Philly Zoo euthanizes polar bear Coldilocks after 37 years

Coldilocks the polar bear (courtesy of The Philadelphia Zoo)

Coldilocks the polar bear (courtesy of The Philadelphia Zoo)

Coldilocks, the oldest polar bear in the country, has died, the Philadelphia Zoo announced today.

Zoo veterinarians euthanized the 37-year-old female bear after her health seriously declined recently due to age-related ailments, zoo spokeswoman Dana Lombardo said.

“Zoo animal-care staff had become increasingly concerned about Coldilocks, as she began showing worsening changes in her behavior and appetite,” Lombardo said in a statement. “As with any aging animal, the veterinary staff worked closely with her caretakers to monitor her quality of life. Making the decision to euthanize an animal is never easy, especially one as beloved as Coldilocks, but after observing her the past week and examining her on Monday morning under anesthesia, they reached a consensus that euthanasia was the most humane option.”

Coldilocks lived far longer than typical polar bears, who have an average lifespan of 23 years, the zoo said.

Coldilocks the polar bear (courtesy of The Philadelphia Zoo)
Coldilocks the polar bear (courtesy of The Philadelphia Zoo)

She was born in December 1980 at the Seneca Park Zoo in Rochester, New York, and moved 10 months later to the Philadelphia Zoo.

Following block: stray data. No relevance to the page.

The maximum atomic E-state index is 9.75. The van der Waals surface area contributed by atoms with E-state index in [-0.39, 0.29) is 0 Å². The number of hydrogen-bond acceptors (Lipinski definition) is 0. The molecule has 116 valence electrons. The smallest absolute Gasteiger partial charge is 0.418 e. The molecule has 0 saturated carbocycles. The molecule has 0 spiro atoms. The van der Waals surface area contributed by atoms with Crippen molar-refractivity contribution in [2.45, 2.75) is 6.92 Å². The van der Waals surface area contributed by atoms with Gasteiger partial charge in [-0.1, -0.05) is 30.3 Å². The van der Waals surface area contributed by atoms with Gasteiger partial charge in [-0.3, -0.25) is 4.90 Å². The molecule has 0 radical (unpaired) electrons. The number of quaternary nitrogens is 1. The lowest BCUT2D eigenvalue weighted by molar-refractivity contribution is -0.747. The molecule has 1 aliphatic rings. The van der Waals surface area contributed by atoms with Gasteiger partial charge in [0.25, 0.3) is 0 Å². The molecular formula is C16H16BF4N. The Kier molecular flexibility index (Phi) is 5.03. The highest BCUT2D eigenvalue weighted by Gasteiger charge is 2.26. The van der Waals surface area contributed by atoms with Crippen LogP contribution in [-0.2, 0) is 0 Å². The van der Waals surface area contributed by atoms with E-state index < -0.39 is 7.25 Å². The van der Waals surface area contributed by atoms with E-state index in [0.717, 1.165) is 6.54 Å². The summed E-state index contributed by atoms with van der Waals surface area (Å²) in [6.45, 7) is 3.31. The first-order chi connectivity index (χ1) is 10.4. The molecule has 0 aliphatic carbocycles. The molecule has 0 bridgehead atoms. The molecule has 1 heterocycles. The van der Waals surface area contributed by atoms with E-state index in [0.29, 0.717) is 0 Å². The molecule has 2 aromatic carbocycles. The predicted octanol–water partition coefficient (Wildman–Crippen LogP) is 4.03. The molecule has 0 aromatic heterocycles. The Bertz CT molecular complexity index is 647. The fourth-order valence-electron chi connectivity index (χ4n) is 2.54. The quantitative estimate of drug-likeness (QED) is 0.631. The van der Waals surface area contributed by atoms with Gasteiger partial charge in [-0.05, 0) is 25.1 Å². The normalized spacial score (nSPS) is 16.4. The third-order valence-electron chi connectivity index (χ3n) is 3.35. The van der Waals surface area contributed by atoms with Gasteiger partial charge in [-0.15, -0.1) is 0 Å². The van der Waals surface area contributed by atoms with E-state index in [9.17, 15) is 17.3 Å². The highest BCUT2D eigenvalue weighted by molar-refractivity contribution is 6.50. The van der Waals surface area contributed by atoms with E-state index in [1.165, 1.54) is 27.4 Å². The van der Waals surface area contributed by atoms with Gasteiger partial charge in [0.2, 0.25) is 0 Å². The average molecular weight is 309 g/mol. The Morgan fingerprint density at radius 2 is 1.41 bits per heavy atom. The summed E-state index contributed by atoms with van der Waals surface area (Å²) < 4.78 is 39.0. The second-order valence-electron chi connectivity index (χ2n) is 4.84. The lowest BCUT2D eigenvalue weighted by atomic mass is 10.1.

“Coldilocks will be greatly missed,” said Andy Baker, the zoo’s chief operating officer. “For more than three decades, Coldilocks brought attention to the issues facing polar bears in the wild, including climate change and its growing negative impact on arctic ice.”

 

Coldilocks the polar bear (courtesy of The Philadelphia Zoo)
Coldilocks the polar bear (courtesy of The Philadelphia Zoo)

Polar Bears International, a group that works to protect polar bears and the sea ice they depend on, mourned Coldilocks too.

“Bears like Coldilocks serve as ambassadors for their wild cousins, helping to draw attention to climate change and sea ice loss in the Arctic — and motivating people to act,” said Krista Wright, the nonprofit’s executive director. “Unless we reduce the carbon emissions that are causing the planet to warm, we could lose wild bears by the end of the century.”

Coldilocks, a 36 year-old polar bear, naps in the shade at the Philadelphia Zoo. (Kimberly Paynter/WHYY)

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